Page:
Mia Coward (Vietnam)

Mia Coward, a native Prince Georges County Maryland, is a Graduate student obtaining her Master’s in Public Policy with a concentration in education, social policy, and non-profit leadership at the University of Maryland-College Park. Before taking two years off to get her Master's degree, Mia was a policy associate at Child Care Aware of America working on childcare and early education policy with their advocacy and communications team. She received her undergraduate degree in Journalism and Media Studies at Bennett College. Mia recently worked with World Vision US in the Child Protection and Education department to intern with their All Children Reading: A Grand Challenge for Development Team. She has also worked with organizations ranging from the Intersector Project, the Congressional Black Caucus Foundation and The Upper Room Global Ministries in Nashville, TN. Her interest includes improving the literacy rate for high poverty communities, influencing equity and inclusion, and grassroots innovation for marginalized communities across the world. In her free time, she enjoys listening to live poetry and trying to new cuisines. -

Is Saving an Option

08 Aug

The partnership between AP and AEPD has allowed families to have another source that can increase their monthly income or help their gardens with fertilizer. AP’s last fellow, Marcella, had the opportunity to see if certain families were able to save and if a microcredit program would work for them. This year we have the chance to dig a little deeper and try to understand if saving is possible for Agent Orange families. Many of the Agent Orange Families are aging and unable to work a consistent job or even farm their fields and take care of their children. For each family, we go into a deep dive about the possibilities of savings.

Mrs. Duong Thi Hue who is a 66 year old mother and caregiver for her two daughters and granddaughter. She deals with constant struggles and continues to overcome the toll that domestic abuse has had on her family. Although her plight is heavy, her main concern is always finding a way to ensure that her family will be okay if she dies. She spends about 3M VND ($130) per month on household necessities and her main income is the government compensation that she gets for her two mentally disabled daughters. Although she lives in poverty, she still can save some money for her family. She fears that no one will be able to take care of her girls, so she has currently saved 37M VND ($1,597) and when times are hard, she is able to pull from this instead of getting a loan. However, she tries very hard not to have to pull from her savings. When we ask her if she would be interested in a savings group, she tells us yes. Unlike many of the other families, she seems to really understand that having something for her family is better than having more right now. Any extra money she has gotten in the past year, she has placed in the savings account.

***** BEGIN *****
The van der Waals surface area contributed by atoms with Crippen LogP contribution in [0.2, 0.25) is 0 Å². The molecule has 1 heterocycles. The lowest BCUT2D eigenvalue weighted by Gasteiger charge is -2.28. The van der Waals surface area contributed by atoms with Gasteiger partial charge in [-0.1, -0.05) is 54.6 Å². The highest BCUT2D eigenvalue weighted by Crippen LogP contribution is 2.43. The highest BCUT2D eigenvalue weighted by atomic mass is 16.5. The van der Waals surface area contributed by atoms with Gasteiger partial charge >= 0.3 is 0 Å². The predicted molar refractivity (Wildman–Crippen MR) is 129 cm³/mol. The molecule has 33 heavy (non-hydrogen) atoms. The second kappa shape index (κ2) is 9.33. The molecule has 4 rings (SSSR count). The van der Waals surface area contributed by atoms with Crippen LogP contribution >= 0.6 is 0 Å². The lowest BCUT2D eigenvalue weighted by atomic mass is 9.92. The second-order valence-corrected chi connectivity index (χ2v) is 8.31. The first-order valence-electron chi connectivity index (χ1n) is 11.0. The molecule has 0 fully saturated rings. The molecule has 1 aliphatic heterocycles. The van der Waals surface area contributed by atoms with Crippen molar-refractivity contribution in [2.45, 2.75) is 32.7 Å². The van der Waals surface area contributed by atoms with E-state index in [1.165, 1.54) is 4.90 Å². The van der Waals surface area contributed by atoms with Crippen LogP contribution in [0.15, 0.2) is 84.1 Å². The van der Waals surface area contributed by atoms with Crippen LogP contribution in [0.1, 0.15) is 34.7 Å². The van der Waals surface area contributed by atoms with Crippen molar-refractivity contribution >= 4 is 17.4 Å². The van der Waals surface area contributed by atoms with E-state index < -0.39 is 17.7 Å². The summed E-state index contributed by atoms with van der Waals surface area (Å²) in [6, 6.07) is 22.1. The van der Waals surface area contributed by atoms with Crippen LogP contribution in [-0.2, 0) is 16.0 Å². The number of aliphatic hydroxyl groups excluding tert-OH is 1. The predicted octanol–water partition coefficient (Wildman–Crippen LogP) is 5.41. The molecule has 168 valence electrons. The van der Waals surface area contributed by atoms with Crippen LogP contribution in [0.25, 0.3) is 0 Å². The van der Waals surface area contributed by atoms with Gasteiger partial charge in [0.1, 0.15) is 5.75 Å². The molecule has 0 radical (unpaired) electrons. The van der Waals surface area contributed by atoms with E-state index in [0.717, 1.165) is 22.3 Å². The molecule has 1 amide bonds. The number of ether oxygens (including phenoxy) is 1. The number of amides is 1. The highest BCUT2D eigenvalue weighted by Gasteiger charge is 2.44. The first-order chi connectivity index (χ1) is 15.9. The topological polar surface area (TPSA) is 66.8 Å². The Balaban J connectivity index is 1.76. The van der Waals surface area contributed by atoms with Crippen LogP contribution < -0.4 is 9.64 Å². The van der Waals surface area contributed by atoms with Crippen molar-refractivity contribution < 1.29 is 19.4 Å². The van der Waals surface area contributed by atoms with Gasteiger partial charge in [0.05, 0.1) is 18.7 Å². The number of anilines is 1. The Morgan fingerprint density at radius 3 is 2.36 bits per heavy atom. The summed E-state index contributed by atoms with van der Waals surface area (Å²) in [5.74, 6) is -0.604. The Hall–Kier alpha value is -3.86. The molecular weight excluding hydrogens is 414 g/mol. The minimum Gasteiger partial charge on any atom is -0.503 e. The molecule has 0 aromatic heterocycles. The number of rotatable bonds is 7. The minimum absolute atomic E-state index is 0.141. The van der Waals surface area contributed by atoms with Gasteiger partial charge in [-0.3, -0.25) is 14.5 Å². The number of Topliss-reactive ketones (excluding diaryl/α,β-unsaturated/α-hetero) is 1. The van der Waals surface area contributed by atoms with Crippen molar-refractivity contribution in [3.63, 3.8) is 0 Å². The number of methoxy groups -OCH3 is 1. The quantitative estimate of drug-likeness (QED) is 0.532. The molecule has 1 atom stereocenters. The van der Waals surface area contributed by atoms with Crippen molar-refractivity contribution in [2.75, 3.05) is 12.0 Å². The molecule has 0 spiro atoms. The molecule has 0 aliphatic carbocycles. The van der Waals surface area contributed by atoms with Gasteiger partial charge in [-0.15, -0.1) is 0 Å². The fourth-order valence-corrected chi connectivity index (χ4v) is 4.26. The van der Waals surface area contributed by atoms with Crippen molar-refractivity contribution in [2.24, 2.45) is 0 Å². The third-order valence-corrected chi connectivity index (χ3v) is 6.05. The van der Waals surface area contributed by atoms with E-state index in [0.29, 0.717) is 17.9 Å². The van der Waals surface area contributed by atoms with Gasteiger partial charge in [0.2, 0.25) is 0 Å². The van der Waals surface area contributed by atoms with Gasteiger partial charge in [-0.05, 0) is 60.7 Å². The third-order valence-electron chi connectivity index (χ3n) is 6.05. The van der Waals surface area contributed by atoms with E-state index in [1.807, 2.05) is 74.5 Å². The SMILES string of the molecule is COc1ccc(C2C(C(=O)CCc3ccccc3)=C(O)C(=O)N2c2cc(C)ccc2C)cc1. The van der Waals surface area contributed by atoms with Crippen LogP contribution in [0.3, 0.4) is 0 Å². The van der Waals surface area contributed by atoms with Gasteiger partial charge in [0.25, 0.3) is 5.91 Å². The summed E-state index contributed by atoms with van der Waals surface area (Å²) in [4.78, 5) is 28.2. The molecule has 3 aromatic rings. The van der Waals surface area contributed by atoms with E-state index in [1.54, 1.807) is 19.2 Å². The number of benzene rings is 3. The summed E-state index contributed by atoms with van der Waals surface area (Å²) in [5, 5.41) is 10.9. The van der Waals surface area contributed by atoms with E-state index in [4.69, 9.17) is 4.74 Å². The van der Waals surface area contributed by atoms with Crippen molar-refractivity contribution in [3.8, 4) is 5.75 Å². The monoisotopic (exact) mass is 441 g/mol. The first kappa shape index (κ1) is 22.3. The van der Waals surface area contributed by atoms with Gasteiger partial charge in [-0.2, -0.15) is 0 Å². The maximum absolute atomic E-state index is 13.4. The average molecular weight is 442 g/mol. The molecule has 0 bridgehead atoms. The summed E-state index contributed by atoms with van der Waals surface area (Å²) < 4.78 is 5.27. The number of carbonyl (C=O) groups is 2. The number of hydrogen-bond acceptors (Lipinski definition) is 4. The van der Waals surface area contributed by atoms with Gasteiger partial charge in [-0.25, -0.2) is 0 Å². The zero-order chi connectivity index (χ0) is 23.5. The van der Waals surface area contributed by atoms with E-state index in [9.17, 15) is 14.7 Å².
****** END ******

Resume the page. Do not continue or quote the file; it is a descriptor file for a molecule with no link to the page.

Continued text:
Mrs. Hue and her granddaughter as she pours some tea for us before the conversation.

Another similar example is Mr. Phan That and his family. His wife has been able to save a smaller amount of 2M ($86) but also shared with us that saving for families like those affected by Agent Orange is hard but even as she cares for her children she understands that it is important to save or try to save. She is a part of another family that wants to ensure that there is something for her children after she and husband have passed on. Although she and her husband are not interested in participating in the savings group due them not being able to contribute consistently, they were very helpful for us to gain more insight about a savings option for these families.

Ms. Hoang Thi Que is the one who tries to save money when she can.

Out of the 11 families that we met with these are the only families that have saved any amount of money. There were 3 families that seemed interested in participating in a saving group, but the rest were definitely not. The consensus I have found is that saving in most cases is not an option for Agent Orange victims. Many of them are older and their focus is on taking care of their children and doing their best to maintain their household. It’s hard to really think about a way to get these families more interested in saving money. Saving can be very complicated for them because every amount is spent on what is needed now. Understanding this is hard because as a volunteer, you want to help, and not being able to promise anything can be hard to do in these circumstances. However, I am still hopeful that the data I have collected will help to inform an option for these families to have something more in the future.

Posted By Mia Coward (Vietnam)

Posted Aug 8th, 2019

Enter your Comment


Your email address will not be published. Required fields are marked *